Shura’s personal psychedelic adventures are fascinating. He recounts a trip to Tennessee, not long after his first wife died, where he was to give a lecture on biochemistry at the University of Memphis. He had considered canceling, since he was still distraught from his wife’s death. He had thought of becoming “a hermit” and wanted to “avoid the outside world,” but the idea of traveling to a totally new environment with no connections to his life with Helen appealed to him as a way of starting to heal.

One of the professors hosted Shura at his own home, which Shura describes as “large enough to be called a mansion.” Part of Shura’s personal agenda on this trip was to try a higher dose of his creation 2C-E than he had taken before. He takes the drug around noon, and by the one-hour mark, the professor’s wife is calling everyone into the dining room for lunch. Shura writes of this experience, “I managed to carry it off reasonably well, despite the growing awareness of visual changes, which were rapidly becoming visual distortions, most of them hilariously funny. I knew that I had to get out of there and be by myself; there was no guessing where all this could lead.” He leaves the table, explaining he needs some time alone, which the others assume is because he is mourning his wife. He spends the next three or four hours in his room, confronting some “impressive angels and demons.”

Shura’s notes regarding this experience are alternately hilarious and terrifying. As Shura left the dining table, he happened to notice the professor’s rear end, which he describes as “monstrous. It dominated the room.” Three hours and fifteen minutes after taking the 2C-E, Shura writes, “I have cracked up. I must control. Am scared shitless.” He sees himself as an “old, old man,” dying alone in bed. Later, Shura becomes an “arrogant” two-year-old, seated on his father’s lap while his father teaches him Cyrillic. He questions the decision he made, and his motivations, when he let Helen be taken off the respirator, consigning her to a natural but dignified death.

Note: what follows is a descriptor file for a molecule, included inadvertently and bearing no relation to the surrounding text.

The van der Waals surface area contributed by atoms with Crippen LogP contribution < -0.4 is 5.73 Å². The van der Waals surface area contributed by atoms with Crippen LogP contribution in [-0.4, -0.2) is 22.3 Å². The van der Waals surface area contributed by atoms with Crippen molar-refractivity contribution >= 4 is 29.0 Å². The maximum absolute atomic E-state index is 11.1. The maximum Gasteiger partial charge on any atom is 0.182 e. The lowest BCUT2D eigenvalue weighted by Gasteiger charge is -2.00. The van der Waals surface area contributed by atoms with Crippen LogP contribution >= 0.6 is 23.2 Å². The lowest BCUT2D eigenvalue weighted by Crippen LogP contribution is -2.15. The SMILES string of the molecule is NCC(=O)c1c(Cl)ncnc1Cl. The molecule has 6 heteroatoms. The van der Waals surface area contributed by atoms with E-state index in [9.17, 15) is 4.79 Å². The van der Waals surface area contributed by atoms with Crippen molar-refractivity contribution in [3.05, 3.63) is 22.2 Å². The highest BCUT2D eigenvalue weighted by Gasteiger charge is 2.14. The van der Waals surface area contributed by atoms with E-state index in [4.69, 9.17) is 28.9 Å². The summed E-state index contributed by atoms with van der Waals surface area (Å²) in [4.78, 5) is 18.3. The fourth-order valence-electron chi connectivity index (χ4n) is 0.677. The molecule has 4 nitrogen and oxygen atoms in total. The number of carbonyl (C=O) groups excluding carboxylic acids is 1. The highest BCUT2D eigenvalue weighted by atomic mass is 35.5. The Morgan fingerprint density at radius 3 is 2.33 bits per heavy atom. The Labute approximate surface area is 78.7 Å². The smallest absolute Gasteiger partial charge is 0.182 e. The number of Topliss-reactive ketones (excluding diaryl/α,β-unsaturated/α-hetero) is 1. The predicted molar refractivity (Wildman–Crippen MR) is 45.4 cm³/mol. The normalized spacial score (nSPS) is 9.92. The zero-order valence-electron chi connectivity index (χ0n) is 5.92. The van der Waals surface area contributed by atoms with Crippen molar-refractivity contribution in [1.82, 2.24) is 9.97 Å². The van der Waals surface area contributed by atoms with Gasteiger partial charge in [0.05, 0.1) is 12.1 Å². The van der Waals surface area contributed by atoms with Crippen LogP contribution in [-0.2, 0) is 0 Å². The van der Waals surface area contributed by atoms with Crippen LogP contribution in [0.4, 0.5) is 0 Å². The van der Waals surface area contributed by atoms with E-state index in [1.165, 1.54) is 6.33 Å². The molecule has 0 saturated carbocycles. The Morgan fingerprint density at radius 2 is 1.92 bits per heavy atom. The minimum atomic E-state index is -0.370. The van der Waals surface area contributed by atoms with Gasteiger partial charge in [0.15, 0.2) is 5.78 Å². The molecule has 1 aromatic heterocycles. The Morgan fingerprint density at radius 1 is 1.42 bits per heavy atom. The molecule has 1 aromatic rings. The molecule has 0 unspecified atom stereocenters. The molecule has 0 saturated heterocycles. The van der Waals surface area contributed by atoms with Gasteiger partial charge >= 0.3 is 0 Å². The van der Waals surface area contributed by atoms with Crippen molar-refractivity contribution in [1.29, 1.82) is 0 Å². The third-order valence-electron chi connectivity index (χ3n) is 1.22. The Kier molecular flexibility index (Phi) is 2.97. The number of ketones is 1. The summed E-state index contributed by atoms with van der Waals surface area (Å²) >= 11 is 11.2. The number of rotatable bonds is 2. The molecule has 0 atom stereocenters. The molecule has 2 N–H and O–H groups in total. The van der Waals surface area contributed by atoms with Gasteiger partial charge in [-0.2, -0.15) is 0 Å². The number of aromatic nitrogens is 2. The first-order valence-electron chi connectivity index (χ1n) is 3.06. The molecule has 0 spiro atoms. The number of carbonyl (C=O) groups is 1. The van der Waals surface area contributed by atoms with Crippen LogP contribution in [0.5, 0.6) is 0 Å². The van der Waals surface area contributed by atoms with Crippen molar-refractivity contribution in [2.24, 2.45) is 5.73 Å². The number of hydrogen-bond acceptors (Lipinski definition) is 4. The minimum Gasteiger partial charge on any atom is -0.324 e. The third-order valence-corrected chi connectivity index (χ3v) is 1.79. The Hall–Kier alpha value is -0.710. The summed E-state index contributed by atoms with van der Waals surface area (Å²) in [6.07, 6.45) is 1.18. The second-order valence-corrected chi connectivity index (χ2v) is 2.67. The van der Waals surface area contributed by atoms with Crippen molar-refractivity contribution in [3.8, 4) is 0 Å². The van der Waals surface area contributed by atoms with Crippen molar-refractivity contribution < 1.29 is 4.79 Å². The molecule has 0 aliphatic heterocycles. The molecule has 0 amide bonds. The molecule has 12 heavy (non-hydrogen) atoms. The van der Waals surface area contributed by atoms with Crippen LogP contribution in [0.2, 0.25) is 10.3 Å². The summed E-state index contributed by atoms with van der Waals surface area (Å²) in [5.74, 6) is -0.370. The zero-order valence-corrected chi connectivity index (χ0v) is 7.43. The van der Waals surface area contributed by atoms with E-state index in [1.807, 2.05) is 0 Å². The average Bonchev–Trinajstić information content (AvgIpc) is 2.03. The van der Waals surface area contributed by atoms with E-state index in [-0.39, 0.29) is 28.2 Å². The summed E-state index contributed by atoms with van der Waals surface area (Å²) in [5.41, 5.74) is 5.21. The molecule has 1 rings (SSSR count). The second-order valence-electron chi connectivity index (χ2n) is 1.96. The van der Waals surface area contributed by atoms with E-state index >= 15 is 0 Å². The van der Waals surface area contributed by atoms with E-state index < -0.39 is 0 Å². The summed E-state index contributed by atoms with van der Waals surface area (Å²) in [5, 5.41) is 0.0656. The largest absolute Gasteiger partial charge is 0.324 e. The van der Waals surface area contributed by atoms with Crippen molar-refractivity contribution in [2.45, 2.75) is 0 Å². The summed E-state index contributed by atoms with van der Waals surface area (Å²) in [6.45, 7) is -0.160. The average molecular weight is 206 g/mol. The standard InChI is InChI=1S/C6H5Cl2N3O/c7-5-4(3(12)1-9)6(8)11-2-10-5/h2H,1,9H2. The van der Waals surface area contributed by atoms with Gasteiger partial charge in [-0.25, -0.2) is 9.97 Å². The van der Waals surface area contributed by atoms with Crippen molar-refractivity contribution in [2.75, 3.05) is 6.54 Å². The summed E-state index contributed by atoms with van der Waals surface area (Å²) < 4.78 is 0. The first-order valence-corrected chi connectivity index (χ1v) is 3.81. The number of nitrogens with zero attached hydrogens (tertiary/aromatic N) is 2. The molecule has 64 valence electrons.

Finally Shura begins to emerge from the trip; he thanks Helen for guiding him to a new idea of where to go next with his chemistry experiments. He returns to the host family towards dinner time, and casually chats with the professor’s wife, who had just a couple hours before been “a 17th century lady” out of a Vermeer painting. Despite Shura’s hours of terror, the ultimate outcome of the trip was emphatically positive: “I had made another decision… I would not cut myself off from the richest resource I had. I would stay with people, work with people, and learn from people.”

Alice and Shura meet about a year after Helen’s death. The heart of Alice’s voice is the focus on the growing relationship between Alice and Shura, as well as the threat to that relationship posed by the mysterious Ursula, an unseen but omnipresent force in the budding relationship, even though Ursula lives a continent and an ocean away. But Alice’s narrative also details her own episodes of personal growth. The most significant of these is described in the chapter entitled “Crisis.” The beginning of Alice’s crisis is marked by her trying another of Shura’s creations, this one called DESOXY.

This crisis takes the form a psychedelic trip that lasts nearly a week. Alice considers the possibility that she has gone psychotic, yet her thinking remains lucid. As Alice describes the situation to a friend, “I’m living in a universe that is full of some kind of cold intelligence that watches and records everything and has no feelings at all, and it may very well be the truth of what God is.”